He has been a Cabinet minister, has headed Malawi’s central bank, University of Malawi, Press Corporation, was probably the closest crony Dr Hastings Kamuzu Banda had, is the longest serving MP in Malawi and heads the opposition in Parliament. But there is more that makes John Zenus Ungapake Tembo. Bright Mhango finds out.
I landed an exclusive interview with John Tembo on condition that I stick to my promise that I would not ask political questions. Of course, we both knew that was not possible for a man such as Tembo whose life is politics itself.
I was ushered into the living room of his Area 10 house in Malawi’s capital, Lilongwe, at 2:10pm on Tuesday. As I waited for him to join me, I wondered what it would be like to interview a man who has been a politician for over 50 years—one whose foray into politics came well before I was born.
Tembo is definitely a collector; his living room, which spans the size of a volleyball court, is laden with vintage ornaments. Four sets of ivory block the fireplace, pure copper bowls and containers fill cabinets, gold plated gourds…
It is almost Victorian, the three chandeliers hanging on the ceiling, the lavender upholstery.
A painting the size of a three-quarter bed hangs over the fireplace. There are several other picture frames, but among them, the biggest picture of a person, is of a man whose life is intertwined with Tembo’s, Dr Hastings Kamuzu Banda. A youthful Kamuzu is standing behind a chair and placing his hands on it.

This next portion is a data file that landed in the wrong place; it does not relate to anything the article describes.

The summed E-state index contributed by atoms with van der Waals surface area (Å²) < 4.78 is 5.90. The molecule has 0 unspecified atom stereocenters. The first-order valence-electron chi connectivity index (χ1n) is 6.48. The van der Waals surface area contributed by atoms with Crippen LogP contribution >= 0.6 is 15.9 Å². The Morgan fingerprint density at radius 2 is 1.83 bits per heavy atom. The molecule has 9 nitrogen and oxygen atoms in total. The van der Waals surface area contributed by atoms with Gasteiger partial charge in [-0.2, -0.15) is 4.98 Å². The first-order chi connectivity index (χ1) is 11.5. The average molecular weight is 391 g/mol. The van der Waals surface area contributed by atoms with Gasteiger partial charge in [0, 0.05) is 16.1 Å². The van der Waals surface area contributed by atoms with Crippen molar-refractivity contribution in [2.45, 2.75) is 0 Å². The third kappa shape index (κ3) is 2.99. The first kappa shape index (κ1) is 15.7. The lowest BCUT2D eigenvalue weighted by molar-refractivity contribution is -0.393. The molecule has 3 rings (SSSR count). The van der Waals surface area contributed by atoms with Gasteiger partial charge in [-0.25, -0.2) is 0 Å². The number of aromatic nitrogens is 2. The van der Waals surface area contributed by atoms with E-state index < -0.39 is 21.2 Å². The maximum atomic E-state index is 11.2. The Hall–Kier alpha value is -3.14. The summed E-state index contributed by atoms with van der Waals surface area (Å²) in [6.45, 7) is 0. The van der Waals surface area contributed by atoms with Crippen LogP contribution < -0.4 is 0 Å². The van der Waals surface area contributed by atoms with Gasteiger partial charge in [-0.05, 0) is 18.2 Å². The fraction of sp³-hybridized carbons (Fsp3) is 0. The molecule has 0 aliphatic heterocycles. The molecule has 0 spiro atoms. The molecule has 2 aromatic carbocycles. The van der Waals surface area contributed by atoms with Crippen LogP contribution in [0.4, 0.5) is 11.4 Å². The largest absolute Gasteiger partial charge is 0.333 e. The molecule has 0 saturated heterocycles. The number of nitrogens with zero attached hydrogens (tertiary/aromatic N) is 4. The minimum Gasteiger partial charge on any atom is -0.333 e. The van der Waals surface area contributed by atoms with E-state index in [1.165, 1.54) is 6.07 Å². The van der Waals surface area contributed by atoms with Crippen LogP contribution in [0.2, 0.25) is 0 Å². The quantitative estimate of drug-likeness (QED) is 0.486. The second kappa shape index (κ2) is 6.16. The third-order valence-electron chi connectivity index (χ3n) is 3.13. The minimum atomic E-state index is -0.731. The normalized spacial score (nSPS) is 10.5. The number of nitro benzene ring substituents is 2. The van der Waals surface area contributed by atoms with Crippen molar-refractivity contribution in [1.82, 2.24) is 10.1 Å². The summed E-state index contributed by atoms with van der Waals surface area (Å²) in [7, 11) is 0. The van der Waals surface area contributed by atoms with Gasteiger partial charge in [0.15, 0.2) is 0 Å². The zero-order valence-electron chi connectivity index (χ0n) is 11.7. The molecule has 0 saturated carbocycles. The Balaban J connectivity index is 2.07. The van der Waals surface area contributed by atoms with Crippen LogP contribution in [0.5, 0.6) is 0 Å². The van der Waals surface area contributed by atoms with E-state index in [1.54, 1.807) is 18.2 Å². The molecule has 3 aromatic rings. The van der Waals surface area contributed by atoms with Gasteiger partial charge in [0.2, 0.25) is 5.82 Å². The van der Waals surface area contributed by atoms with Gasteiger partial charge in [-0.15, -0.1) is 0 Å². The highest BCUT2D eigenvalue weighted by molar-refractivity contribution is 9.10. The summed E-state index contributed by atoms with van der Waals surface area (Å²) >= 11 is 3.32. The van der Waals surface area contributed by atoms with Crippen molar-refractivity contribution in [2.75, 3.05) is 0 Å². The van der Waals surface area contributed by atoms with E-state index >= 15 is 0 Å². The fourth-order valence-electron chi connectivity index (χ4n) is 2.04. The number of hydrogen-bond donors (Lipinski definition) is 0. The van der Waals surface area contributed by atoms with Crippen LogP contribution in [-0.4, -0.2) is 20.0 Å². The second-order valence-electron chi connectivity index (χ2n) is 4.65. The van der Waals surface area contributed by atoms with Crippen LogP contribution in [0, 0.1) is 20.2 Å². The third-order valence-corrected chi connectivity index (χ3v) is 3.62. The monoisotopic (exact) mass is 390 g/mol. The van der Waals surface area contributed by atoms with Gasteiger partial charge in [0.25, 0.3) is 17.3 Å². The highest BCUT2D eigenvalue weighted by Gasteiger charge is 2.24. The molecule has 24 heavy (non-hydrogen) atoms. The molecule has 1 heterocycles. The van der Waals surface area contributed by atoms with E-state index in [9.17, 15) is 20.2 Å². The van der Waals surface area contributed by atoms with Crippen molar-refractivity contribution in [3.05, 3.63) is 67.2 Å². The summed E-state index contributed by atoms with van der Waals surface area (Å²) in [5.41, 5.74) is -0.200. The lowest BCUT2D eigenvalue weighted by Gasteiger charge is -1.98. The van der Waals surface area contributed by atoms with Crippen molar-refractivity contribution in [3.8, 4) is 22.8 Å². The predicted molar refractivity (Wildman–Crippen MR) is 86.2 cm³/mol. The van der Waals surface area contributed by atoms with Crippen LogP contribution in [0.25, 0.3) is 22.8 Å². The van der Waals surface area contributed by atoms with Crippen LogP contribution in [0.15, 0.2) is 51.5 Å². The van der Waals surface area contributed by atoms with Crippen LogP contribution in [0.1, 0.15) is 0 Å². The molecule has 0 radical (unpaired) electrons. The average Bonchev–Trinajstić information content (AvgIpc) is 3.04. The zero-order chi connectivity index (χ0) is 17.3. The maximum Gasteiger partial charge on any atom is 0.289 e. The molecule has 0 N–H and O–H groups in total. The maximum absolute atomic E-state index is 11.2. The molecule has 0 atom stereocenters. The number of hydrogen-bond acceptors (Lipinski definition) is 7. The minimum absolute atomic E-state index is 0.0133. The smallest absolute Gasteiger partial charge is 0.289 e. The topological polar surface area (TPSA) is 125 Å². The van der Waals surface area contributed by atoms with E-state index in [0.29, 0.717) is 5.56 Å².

The place exudes taste. This exemplifies the life of the man who was not only close to the fallen Ngwazi, but also shares some of the defining features that set Kamuzu apart from the rest—a touch of quality.
“I was very close [to Kamuzu] as a politician, president of a party, later on of a nation…I became a very senior follower of Kamuzu and loyal to him. I became a loyal servant of Kamuzu, which I still am, although he is late. I pledged loyalty to him then and I pledge loyalty now, to him, to the foundations, his policies in the party and in the government,” he said, slowly.
Those who say Kamuzu was a dictator have read the wrong literature; to Tembo, Kamuzu was not a dictator, he was a nationalist and fighter for freedom and democracy which today’s youths should emulate.